This is part of the introductory essay on this weeks Anglican Online. Could not have said it better myself....
This morning we happened on to a radio programme* about the investiture of the new Presiding Bishop of the Episcopal Church in the USA. After a minute or so of description and audio snips from the ceremony, the radio cut to a comment by Robert Duncan, Bishop of Pittsburgh, described as 'part of the marginalized and vocal minority'. The first words from Bob Pittsburgh (as he signs himself) were:
'I have this sense and this grief that somehow our church has been taken away from us'.
We had to switch off the radio to leave for Divine Service, so the remainder of his comments were unheard. But +Pittsburgh's startling comment stayed with us for most of the day.
We found ourselves pondering the (to us) strange concept that a church can be 'taken away'. And then 'our church' struck us as even stranger. The church is not ours, but God's. Its Anglican forms throughout the world are a multicoloured mosaic, shaped by local cultures and practises, holding to the framework of Catholic liturgy that has been the genius of the Ecclesia Anglicana for more than 500 years.
What church has been 'taken away' from the Bishop of Pittsburgh? The Episcopal Church of the 1950s, the one in which he spent his young years? The chapel he experienced as a student at Trinity College in Hartford, College in the late 1960s? That church which forbade women deputies to General Convention? Or an earlier Episcopal Church, where divorce was all but forbidden, except in cases of adultery? Where remarriage was impossible, even for the innocent party? Perhaps the church that was taken away was the atmosphere and ethos of the mid-19th-century Church of England, where marriage to a deceased wife's sister was forbidden and punishable by law? Or the mid-19th century American church that turned a blind eye to the practice of slavery?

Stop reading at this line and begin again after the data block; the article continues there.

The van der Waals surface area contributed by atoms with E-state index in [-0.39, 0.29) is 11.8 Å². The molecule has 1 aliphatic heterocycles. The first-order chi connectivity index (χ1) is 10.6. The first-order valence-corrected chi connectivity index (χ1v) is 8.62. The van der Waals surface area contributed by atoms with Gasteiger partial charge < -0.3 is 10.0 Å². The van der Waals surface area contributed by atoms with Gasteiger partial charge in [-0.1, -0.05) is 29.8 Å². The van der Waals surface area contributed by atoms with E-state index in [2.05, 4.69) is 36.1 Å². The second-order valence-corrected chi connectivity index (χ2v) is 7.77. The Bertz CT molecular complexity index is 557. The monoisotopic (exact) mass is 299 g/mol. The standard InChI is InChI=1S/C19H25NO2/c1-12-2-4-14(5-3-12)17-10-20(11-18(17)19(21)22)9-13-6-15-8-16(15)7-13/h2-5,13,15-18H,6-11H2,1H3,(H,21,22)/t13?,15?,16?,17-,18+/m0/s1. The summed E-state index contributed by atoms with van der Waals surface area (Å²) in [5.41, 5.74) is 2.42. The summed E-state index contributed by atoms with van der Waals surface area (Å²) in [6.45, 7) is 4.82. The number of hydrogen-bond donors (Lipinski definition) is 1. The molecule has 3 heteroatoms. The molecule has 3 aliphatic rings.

That abbreviated litany of 'churches that have been taken away' could be extended nearly indefinitely. Every age has brought change to the church, beginning as innovation, often proclaimed as heresy, and eventually becoming tradition. And it is no less true that each change brings unsettlement and pain. Yet 'the Gospel in the Church' cannot be stagnant, for the Holy Spirit has been pledged to lead us into all truth. Were the church to have remained the same in structure, form, and practices as it was in the first centuries of the Christian Church, would there be a church remaining in this year of grace AD 2006? Stasis, in creation, is death. We think it no less so in the church.